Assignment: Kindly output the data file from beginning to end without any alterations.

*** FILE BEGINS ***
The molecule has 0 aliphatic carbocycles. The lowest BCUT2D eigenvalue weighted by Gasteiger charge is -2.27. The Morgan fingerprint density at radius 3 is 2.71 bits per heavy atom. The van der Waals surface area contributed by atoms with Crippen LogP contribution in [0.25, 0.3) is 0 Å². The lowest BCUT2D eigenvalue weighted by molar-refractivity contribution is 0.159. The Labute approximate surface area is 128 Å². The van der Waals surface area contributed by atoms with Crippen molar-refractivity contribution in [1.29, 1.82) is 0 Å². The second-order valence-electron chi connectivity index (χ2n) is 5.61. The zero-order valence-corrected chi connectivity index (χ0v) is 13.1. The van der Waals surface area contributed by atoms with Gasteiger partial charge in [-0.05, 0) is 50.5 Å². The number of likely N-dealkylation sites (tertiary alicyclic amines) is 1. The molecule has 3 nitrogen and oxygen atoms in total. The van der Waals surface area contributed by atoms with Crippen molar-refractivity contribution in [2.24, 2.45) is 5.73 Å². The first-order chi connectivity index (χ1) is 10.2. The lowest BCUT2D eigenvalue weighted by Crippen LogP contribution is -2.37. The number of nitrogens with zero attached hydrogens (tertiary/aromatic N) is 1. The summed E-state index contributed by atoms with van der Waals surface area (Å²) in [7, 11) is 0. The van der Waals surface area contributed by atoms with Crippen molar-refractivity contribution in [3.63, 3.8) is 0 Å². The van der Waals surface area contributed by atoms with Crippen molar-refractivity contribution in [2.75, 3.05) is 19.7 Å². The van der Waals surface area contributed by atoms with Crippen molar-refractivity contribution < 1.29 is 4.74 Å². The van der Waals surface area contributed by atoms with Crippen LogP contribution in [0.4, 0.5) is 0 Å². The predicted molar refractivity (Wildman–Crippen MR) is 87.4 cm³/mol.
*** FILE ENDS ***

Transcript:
The molecule has 0 aliphatic carbocycles. The lowest BCUT2D eigenvalue weighted by Gasteiger charge is -2.27. The Morgan fingerprint density at radius 3 is 2.71 bits per heavy atom. The van der Waals surface area contributed by atoms with Crippen LogP contribution in [0.25, 0.3) is 0 Å². The lowest BCUT2D eigenvalue weighted by molar-refractivity contribution is 0.159. The Labute approximate surface area is 128 Å². The van der Waals surface area contributed by atoms with Crippen molar-refractivity contribution in [1.29, 1.82) is 0 Å². The second-order valence-electron chi connectivity index (χ2n) is 5.61. The zero-order valence-corrected chi connectivity index (χ0v) is 13.1. The van der Waals surface area contributed by atoms with Gasteiger partial charge in [-0.05, 0) is 50.5 Å². The number of likely N-dealkylation sites (tertiary alicyclic amines) is 1. The molecule has 3 nitrogen and oxygen atoms in total. The van der Waals surface area contributed by atoms with Crippen molar-refractivity contribution in [2.24, 2.45) is 5.73 Å². The first-order chi connectivity index (χ1) is 10.2. The lowest BCUT2D eigenvalue weighted by Crippen LogP contribution is -2.37. The number of nitrogens with zero attached hydrogens (tertiary/aromatic N) is 1. The summed E-state index contributed by atoms with van der Waals surface area (Å²) in [7, 11) is 0. The van der Waals surface area contributed by atoms with Crippen molar-refractivity contribution in [3.63, 3.8) is 0 Å². The van der Waals surface area contributed by atoms with Crippen molar-refractivity contribution in [2.75, 3.05) is 19.7 Å². The van der Waals surface area contributed by atoms with Crippen molar-refractivity contribution < 1.29 is 4.74 Å². The van der Waals surface area contributed by atoms with Crippen LogP contribution in [0.4, 0.5) is 0 Å². The predicted molar refractivity (Wildman–Crippen MR) is 87.4 cm³/mol.